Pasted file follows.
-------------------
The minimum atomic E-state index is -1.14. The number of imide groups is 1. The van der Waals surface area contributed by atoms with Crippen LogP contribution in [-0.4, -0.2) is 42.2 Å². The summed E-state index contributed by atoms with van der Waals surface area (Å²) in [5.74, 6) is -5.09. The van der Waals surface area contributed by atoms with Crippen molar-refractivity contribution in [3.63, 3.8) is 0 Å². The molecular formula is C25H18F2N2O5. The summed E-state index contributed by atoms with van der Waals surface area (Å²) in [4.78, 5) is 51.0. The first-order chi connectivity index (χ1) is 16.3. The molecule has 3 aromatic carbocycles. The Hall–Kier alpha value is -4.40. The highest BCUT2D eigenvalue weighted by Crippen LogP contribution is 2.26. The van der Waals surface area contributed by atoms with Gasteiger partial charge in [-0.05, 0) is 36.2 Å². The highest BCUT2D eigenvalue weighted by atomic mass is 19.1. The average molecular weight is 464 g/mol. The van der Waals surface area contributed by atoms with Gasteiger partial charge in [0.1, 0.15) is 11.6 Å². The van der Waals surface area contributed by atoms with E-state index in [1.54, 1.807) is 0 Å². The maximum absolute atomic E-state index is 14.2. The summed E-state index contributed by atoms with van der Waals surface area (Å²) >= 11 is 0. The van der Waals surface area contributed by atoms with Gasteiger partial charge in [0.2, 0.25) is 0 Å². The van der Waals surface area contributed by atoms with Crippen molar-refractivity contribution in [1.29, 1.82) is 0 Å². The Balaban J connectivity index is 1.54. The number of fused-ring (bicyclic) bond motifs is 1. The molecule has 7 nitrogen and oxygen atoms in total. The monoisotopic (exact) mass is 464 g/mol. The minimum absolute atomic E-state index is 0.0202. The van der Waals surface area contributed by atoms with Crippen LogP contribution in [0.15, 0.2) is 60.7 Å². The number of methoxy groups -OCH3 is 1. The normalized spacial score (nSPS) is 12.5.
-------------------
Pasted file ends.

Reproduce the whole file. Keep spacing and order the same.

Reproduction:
The minimum atomic E-state index is -1.14. The number of imide groups is 1. The van der Waals surface area contributed by atoms with Crippen LogP contribution in [-0.4, -0.2) is 42.2 Å². The summed E-state index contributed by atoms with van der Waals surface area (Å²) in [5.74, 6) is -5.09. The van der Waals surface area contributed by atoms with Crippen molar-refractivity contribution in [3.63, 3.8) is 0 Å². The molecular formula is C25H18F2N2O5. The summed E-state index contributed by atoms with van der Waals surface area (Å²) in [4.78, 5) is 51.0. The first-order chi connectivity index (χ1) is 16.3. The molecule has 3 aromatic carbocycles. The Hall–Kier alpha value is -4.40. The highest BCUT2D eigenvalue weighted by Crippen LogP contribution is 2.26. The van der Waals surface area contributed by atoms with Gasteiger partial charge in [-0.05, 0) is 36.2 Å². The highest BCUT2D eigenvalue weighted by atomic mass is 19.1. The average molecular weight is 464 g/mol. The van der Waals surface area contributed by atoms with Gasteiger partial charge in [0.1, 0.15) is 11.6 Å². The van der Waals surface area contributed by atoms with E-state index in [1.54, 1.807) is 0 Å². The maximum absolute atomic E-state index is 14.2. The summed E-state index contributed by atoms with van der Waals surface area (Å²) >= 11 is 0. The van der Waals surface area contributed by atoms with Gasteiger partial charge in [0.2, 0.25) is 0 Å². The van der Waals surface area contributed by atoms with Crippen molar-refractivity contribution in [1.29, 1.82) is 0 Å². The Balaban J connectivity index is 1.54. The number of fused-ring (bicyclic) bond motifs is 1. The molecule has 7 nitrogen and oxygen atoms in total. The monoisotopic (exact) mass is 464 g/mol. The minimum absolute atomic E-state index is 0.0202. The van der Waals surface area contributed by atoms with Crippen LogP contribution in [0.15, 0.2) is 60.7 Å². The number of methoxy groups -OCH3 is 1. The normalized spacial score (nSPS) is 12.5.